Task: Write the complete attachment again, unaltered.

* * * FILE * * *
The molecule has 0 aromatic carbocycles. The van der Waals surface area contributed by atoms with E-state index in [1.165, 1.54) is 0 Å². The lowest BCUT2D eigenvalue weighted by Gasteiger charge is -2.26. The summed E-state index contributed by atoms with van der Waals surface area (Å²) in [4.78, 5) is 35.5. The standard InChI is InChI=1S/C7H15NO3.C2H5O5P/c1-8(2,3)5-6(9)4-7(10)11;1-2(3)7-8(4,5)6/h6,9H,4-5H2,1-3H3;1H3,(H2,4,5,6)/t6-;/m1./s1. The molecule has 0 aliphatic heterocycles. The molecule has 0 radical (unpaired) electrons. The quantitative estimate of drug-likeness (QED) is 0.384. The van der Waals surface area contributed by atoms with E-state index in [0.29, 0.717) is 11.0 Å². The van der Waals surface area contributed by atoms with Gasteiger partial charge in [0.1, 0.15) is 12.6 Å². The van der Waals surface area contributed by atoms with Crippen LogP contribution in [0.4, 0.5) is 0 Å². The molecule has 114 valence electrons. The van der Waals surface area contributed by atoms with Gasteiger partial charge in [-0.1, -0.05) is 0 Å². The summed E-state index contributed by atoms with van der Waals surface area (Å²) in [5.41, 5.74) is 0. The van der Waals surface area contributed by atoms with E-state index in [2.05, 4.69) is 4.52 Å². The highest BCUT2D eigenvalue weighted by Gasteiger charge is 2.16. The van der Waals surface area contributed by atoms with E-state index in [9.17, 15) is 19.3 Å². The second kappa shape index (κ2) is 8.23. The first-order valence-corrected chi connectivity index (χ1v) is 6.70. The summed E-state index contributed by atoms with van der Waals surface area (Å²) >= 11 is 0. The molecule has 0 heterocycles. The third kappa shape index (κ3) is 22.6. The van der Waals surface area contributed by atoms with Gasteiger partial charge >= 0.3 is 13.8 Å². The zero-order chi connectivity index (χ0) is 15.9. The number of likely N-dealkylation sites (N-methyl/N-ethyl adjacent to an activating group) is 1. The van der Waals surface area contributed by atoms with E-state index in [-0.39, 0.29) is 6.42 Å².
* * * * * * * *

The molecule has 0 aromatic carbocycles. The van der Waals surface area contributed by atoms with E-state index in [1.165, 1.54) is 0 Å². The lowest BCUT2D eigenvalue weighted by Gasteiger charge is -2.26. The summed E-state index contributed by atoms with van der Waals surface area (Å²) in [4.78, 5) is 35.5. The standard InChI is InChI=1S/C7H15NO3.C2H5O5P/c1-8(2,3)5-6(9)4-7(10)11;1-2(3)7-8(4,5)6/h6,9H,4-5H2,1-3H3;1H3,(H2,4,5,6)/t6-;/m1./s1. The molecule has 0 aliphatic heterocycles. The molecule has 0 radical (unpaired) electrons. The quantitative estimate of drug-likeness (QED) is 0.384. The van der Waals surface area contributed by atoms with E-state index in [0.29, 0.717) is 11.0 Å². The van der Waals surface area contributed by atoms with Gasteiger partial charge in [0.1, 0.15) is 12.6 Å². The van der Waals surface area contributed by atoms with Crippen LogP contribution in [0.4, 0.5) is 0 Å². The molecule has 114 valence electrons. The van der Waals surface area contributed by atoms with Gasteiger partial charge in [-0.1, -0.05) is 0 Å². The summed E-state index contributed by atoms with van der Waals surface area (Å²) in [5.41, 5.74) is 0. The van der Waals surface area contributed by atoms with E-state index in [2.05, 4.69) is 4.52 Å². The highest BCUT2D eigenvalue weighted by Gasteiger charge is 2.16. The van der Waals surface area contributed by atoms with E-state index in [9.17, 15) is 19.3 Å². The second kappa shape index (κ2) is 8.23. The first-order valence-corrected chi connectivity index (χ1v) is 6.70. The summed E-state index contributed by atoms with van der Waals surface area (Å²) >= 11 is 0. The molecule has 0 heterocycles. The third kappa shape index (κ3) is 22.6. The van der Waals surface area contributed by atoms with Gasteiger partial charge >= 0.3 is 13.8 Å². The zero-order chi connectivity index (χ0) is 15.9. The number of likely N-dealkylation sites (N-methyl/N-ethyl adjacent to an activating group) is 1. The van der Waals surface area contributed by atoms with E-state index in [-0.39, 0.29) is 6.42 Å².